Tuesday, 3 April 2012

Scout's Hour

I took my dog on a quick trip out to Nanhua reservoir yesterday afternoon - an hour to get there, an hour to get back, and an hour while I was there to check things out.

The water level at Nanhua reservoir is quite low at the moment; when it's full that bridge will be completely submerged. And no boats either.

Dead snake - looks like it had been flattened by a truck, the poor thing. I was going to make a return trip today to get some better shots of the second chute exit and have a look around the north-east end, but a woman from the government had to interfere by making herself an "appointment" with me at extremely short notice (less than an hour!) and without my prior consent or knowledge (and the last time she made one of these "appointments", she failed to turn up, didn't call and didn't even answer her phone).


  1. Mike, I must assume that your interest in resevoirs is an academic interest/field of study. Or is there a degree program strictly for resevoirs?

  2. John... yes my interest is academic, but not in any formal sense. I wouldn't step foot in a university again, unless it were to chat up the best of the post-grad foreign girls maybe.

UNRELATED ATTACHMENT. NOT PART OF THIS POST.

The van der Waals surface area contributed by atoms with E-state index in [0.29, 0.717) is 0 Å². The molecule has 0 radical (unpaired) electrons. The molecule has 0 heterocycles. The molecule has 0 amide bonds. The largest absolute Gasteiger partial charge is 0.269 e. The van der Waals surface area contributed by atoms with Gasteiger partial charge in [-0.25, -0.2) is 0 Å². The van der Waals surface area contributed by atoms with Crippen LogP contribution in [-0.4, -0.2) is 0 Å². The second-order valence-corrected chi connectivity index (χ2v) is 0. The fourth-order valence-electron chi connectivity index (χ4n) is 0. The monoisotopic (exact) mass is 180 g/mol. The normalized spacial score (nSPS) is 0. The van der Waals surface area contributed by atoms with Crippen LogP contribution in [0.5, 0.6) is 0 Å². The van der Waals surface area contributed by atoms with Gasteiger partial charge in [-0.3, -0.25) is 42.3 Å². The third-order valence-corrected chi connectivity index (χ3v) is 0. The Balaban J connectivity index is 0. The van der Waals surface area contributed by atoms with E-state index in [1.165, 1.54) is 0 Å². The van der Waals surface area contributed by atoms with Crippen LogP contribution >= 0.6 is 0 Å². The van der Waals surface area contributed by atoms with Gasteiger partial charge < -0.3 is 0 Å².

An interesting engineering problem with some of these reservoirs - the "trough" reservoirs set high up in the mountains - is that they tend to suffer from over-sedimentation during and after periods of heavy rainfall (e.g. from typhoons). This reduces the amount of water they can hold and necessitates a lot of expensive, annual dredging. A couple of years ago after a very serious typhoon in 2009, the water office people initiated a program of tributary widening and weir-construction at two of the bigger reservoirs here in the south, so as to dissipate the energy and therefore also the sediment carried by the tributary waters.

  3. Mike, has incorporation of river sand traps been considered? They've been utilized with some effectiveness on streams and rivers here in Michigan, and could be incorporated on the resevoir feeders.

  4. John, I'll have to check - I'd imagine that these pools and embankments and perhaps some other type of filtering system (e.g. straw bales behind the weirs) might help, but the main thing is to slow down the speed of the tributary during heavy rainfall. The water office chaps must have had to do a lot of guesswork because prior to 2009 there very few weirs on the tributaries and therefore no water-guages to measure rate of flow during stormwater periods.


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